Often my inclination is to write away from myself. Charlie’s parents are breaking up, mine stayed together; Charlie is bad at school, I was at the top of the class; Charlie hates theatre, I was a theatre nut. But it’s impossible not to draw a little on your own life, and we’re both from similar class backgrounds, both went to the same kind of school, both worked in gas stations. I think I understand his insecurities and self-consciousness, though he has much better luck with girls than I ever did. In general, my tendency is to make it all up and, in the process, come up with something personal and entirely true.
Do you think everyone has a Fran Fisher, aka “the one that got away”?
Sadly, I don’t, or not in the same straightforward way, but it’s a compelling story, isn’t it? Perhaps we all have someone we’d like to see one last time, but I do think that nostalgia is best resisted. It’s not always a useful emotion, and often we turn to the past when we’re unhappy in the present, seek to excavate old friendships to fill a hole in the present day. The ghost of Fran has haunted Charlie for years, and he can’t move forward until he’s relived and understood the story. That’s what the novel is about: Charlie remembering Fran, and his father too, so he can lay those ghosts to rest.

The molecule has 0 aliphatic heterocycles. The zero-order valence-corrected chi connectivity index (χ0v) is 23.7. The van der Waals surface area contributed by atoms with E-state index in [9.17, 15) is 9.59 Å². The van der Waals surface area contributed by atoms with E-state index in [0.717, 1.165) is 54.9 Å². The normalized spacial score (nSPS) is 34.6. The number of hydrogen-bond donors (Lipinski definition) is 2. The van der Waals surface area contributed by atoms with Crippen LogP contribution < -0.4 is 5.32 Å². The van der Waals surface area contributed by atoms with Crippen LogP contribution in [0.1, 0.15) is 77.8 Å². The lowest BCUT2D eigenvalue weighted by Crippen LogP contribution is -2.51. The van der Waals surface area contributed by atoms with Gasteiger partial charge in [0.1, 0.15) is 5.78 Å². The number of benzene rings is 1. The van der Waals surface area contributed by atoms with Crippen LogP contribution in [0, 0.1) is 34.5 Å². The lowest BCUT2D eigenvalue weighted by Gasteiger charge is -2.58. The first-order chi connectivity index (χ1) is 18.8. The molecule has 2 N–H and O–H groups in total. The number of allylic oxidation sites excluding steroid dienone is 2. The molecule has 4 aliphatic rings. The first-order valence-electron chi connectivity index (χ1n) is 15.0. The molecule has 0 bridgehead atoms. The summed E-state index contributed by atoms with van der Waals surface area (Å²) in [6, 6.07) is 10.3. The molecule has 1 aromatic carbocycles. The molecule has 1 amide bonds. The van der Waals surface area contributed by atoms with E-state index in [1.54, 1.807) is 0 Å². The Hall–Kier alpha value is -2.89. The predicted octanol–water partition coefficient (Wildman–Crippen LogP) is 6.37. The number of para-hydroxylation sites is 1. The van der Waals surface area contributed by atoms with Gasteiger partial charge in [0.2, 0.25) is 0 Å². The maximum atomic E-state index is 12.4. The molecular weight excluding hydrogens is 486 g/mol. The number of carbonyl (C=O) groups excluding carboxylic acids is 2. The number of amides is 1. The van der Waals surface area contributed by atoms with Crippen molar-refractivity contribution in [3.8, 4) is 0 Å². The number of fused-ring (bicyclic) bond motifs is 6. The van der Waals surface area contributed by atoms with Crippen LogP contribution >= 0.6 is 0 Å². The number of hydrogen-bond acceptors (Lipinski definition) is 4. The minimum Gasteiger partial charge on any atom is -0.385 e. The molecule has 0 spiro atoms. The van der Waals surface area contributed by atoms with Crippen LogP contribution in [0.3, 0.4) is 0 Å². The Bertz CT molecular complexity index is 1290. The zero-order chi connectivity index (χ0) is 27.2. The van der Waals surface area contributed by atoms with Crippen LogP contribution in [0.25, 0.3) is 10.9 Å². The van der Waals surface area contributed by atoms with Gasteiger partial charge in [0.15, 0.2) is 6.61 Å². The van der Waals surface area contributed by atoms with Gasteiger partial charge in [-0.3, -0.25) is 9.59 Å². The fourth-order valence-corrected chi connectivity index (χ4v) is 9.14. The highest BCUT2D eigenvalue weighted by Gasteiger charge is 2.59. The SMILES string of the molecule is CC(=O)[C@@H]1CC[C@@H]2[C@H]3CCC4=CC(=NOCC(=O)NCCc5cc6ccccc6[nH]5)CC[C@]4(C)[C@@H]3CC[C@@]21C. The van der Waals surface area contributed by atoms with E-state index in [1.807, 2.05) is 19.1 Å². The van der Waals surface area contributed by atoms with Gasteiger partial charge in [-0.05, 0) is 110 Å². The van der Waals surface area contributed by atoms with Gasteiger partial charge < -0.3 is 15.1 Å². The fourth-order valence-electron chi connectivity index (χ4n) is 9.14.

Who would you cast as the teenage and grown-up versions of Charlie and Fran in the movie version of Sweet Sorrow?
I’m writing the script now, so this has been on my mind. I think the trick is to find fresh, unfamiliar faces, actors without baggage who the audience can discover. That’s what I hope for, anyway. The producers may take a different view.
You’re well known for your breakout hit, One Day, which was made into a movie. How has your writing career changed since its publication?
Well, it was thrilling, but it made it almost impossible to write for two years. There was definitely a certain self-consciousness afterward, and a great deal of distraction. But 10 years later I feel a little calmer. I’m proud of the work I’ve done since, in fiction and on screen. Of course, I’m sure I’ll always be “Author of One Day,” but I’m hugely proud of the book and fond of the characters. I’m also grateful for the security Em and Dex have brought me. If an international bestseller is the worst thing that happens to you as a writer, then you’ve been very, very lucky.
The author of “Sweet Sorrow” and “One Day” answers our questions about Shakespeare, his past as an actor, and the power of nostalgia.